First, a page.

Amazon Go … It’s So Very Amazon

Bridget Johns
Bridget Johns
Head of Marketing and Customer Experience

Amazon set out to eliminate the primary friction point of convenience stores, that being they aren’t exactly that convenient if there’s more than one other shopper in the store, and with Amazon Go, they deliver in spades.

In the past, I have written fairly extensively about the impact Amazon Go could have on retail and how retailers should be thinking about its threats and related opportunities. Last week I visited the Amazon Go location in Seattle and came away with a few additional thoughts – about the concept, about the experience and about how retailers should be thinking about it.

Let’s start with the experience. In a word, it was very Amazon. Friction-free, neat and tidy, and extremely efficient. It literally is just walk out technology.

My colleague and I visited the store twice. The first time, we both scanned into the store, separated into two distinctly different shopping journeys, and then reunited and left together – she with some yogurt and fruit, me with a bottle of water and an Amazon Go branded chocolate bar. Before we got to the end of the block, we had both received our receipts. It was, well, so Amazon. It wasn’t particularly inspiring, but it was efficient – much more efficient, in fact, than when I had to stand in a queue at Amazon Books earlier this month.

Our second visit was more deliberate. We were discussing the technology itself and wanted to try and “trick” the system. This time I scanned her as a companion, we traveled together to the special chocolate bars where she took one and I took two, trying to understand if the weighted shelf sensors and other video based technologies would pick up the quantities. Again, we just walked out of the store. This time, it took almost 15 minutes to get the receipt, which left me feeling like someone had to go to the video and validate the purchases. I have no idea if this is true or not, but it certainly felt that way.

While the experience was fine – neither super inspirational or particularly experiential – what was impressive about the store was its technology. Impressive primarily in scale. I have never seen so many sensors in one place, and that includes our Customer Experience Center lab at RetailNext’s corporate headquarters where we test every kind of tech we can get our hands on.

Of course, much has been speculated about the technologies Amazon is likely using. I’ve read about everything from video with machine learning to smart phone tracking, from smart shelf capabilities with weight sensors to SKU-level RFID tagging. From what I saw, there is no RFID in the store, but the other technologies are on pretty clear display. The big question to me was, how do you drive ROI, particularly in tiny convenience stores, where margins are so very slim?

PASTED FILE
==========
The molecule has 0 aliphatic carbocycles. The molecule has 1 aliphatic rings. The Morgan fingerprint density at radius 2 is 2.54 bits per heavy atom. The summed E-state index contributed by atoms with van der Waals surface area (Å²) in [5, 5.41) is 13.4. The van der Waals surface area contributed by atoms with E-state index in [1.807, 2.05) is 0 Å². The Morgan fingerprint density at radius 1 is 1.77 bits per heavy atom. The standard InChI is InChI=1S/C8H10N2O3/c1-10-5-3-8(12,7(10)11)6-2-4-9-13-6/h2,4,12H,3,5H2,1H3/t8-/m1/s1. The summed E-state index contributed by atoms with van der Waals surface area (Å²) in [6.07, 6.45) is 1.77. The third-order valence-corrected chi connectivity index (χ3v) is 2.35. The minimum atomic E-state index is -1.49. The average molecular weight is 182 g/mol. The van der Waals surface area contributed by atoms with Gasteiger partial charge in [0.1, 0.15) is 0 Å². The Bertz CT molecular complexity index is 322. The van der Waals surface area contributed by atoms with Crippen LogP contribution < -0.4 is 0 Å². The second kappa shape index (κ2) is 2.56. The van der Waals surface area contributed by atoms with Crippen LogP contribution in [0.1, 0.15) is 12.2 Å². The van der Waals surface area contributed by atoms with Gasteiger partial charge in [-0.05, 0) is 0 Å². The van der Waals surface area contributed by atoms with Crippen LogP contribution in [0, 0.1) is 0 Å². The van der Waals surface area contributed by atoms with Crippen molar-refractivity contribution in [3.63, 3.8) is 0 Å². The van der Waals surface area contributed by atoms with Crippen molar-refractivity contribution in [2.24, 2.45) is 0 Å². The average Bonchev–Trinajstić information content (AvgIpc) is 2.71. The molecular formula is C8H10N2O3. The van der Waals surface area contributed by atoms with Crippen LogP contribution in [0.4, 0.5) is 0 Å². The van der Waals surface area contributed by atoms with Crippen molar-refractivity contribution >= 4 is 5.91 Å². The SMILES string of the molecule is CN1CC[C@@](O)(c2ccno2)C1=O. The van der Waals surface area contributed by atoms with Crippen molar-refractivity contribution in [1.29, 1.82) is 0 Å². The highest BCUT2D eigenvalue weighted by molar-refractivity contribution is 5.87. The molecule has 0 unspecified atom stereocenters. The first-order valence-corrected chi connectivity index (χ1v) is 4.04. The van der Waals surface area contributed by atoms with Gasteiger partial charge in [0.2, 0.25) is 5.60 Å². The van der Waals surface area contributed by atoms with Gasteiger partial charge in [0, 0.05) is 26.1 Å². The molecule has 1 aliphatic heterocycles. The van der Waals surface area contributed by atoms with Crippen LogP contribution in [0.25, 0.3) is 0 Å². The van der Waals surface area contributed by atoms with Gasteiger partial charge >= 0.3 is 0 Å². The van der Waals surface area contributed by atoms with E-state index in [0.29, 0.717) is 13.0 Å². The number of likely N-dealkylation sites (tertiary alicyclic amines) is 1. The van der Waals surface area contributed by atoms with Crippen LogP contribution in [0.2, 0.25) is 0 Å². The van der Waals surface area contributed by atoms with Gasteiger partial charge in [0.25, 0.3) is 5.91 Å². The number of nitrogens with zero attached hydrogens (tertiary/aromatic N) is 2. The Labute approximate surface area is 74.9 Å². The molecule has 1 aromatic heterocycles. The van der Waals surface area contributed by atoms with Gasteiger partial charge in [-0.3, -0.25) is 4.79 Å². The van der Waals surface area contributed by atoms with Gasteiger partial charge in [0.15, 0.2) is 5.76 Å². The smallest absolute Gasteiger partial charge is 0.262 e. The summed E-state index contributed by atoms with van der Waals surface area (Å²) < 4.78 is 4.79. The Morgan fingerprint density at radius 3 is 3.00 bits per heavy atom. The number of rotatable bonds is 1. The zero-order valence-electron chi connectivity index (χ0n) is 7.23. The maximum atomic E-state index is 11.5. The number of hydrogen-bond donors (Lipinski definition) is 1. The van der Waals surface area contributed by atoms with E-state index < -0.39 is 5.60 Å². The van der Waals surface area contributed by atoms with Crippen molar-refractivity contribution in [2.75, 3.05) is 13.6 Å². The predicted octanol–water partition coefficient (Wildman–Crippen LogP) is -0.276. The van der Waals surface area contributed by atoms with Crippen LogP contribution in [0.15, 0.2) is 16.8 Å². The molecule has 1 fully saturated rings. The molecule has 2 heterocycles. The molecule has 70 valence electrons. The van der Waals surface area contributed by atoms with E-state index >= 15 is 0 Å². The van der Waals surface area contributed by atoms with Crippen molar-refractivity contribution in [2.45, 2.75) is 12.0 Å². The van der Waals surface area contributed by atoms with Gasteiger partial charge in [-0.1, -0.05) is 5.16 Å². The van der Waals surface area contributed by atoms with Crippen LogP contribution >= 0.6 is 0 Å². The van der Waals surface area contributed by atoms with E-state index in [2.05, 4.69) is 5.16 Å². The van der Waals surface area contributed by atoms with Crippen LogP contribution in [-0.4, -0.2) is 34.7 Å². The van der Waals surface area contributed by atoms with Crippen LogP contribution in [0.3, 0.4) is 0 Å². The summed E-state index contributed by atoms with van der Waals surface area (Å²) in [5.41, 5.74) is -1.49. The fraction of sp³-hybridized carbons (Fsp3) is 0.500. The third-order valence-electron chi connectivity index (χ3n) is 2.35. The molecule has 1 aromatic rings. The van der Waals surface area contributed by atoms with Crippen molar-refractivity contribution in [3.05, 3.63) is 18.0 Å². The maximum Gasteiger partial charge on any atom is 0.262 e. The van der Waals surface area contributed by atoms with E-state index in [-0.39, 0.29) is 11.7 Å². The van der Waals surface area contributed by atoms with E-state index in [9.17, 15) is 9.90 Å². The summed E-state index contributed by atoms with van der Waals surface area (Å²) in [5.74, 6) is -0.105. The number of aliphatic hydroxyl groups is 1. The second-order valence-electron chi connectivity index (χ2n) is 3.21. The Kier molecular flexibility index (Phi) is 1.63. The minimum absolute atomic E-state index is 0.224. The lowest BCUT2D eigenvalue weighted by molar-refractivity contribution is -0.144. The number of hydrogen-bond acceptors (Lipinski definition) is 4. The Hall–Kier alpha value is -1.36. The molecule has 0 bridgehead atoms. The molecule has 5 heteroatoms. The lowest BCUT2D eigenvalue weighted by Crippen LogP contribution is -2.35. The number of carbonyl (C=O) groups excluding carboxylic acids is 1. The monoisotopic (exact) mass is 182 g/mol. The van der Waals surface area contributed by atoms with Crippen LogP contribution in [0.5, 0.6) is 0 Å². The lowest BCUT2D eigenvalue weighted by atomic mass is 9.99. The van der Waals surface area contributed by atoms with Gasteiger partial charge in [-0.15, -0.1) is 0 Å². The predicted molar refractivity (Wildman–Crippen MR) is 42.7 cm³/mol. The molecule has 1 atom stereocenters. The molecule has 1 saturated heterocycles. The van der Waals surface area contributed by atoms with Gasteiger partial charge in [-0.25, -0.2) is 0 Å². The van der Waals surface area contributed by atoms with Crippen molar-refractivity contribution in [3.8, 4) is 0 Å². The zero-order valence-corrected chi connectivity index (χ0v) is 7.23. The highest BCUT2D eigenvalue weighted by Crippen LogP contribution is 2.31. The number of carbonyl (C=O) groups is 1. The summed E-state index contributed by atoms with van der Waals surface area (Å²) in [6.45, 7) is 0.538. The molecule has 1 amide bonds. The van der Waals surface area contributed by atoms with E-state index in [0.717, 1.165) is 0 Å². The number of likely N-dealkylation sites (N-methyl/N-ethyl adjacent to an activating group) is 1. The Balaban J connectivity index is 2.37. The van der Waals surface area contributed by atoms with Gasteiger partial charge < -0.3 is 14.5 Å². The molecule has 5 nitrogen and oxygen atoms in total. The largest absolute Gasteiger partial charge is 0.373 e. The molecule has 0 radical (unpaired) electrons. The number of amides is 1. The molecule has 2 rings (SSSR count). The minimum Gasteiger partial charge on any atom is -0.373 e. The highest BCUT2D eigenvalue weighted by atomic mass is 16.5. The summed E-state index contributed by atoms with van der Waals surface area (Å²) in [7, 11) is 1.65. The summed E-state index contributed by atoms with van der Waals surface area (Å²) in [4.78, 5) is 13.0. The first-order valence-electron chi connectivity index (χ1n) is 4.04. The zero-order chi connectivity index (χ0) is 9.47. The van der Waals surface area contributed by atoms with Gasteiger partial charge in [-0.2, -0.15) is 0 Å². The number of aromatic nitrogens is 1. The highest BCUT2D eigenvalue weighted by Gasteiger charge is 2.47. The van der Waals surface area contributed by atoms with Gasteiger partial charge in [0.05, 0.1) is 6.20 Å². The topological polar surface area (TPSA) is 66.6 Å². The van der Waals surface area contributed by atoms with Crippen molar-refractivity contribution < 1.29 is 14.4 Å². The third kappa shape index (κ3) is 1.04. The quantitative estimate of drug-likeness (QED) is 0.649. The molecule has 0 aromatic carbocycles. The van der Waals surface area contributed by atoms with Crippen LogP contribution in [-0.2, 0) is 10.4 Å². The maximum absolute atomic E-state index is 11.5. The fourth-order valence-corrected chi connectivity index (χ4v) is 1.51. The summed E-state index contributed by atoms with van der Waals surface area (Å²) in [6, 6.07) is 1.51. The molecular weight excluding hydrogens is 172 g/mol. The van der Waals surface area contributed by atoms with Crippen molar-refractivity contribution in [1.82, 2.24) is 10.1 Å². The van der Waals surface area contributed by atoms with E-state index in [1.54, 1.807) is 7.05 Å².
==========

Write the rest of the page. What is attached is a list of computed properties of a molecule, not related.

But, setting costs and ROI aside, in terms of opening your imagination to the art of the possible, this experience is fantastic.

So, what does this mean for retail? In my mind, it simply reinforces many of the themes we discuss day in and day out at RetailNext. First and foremost, a brand or retailer has to decide what it wants to be, and what its unique positioning should be – are you in the business of convenience, lowest price, experience or something else? Secondly, its critical for a brand to examine who its targeted customers are and what they want and expect. Lastly, a brand must take an introspective look at its delivered shopping experience and identify any gaps between what’s being delivered and what shoppers value most – those friction points that once eliminated establish your differentiated competitive advantage and lift your brand to that of a retailer of choice.

Amazon Go simply addresses the primary friction point of convenience stores, that being they aren’t exactly that convenient for those wanting to “grab and go” if there’s more than one other shopper in the store. With Amazon Go, Amazon set out to eliminate the checkout queue, and in that regard, they deliver in spades. A very Amazon experience.

Amazon’s challenge to retail is straightforward: What are the friction points in your delivered shopping experience and what are you doing about them?

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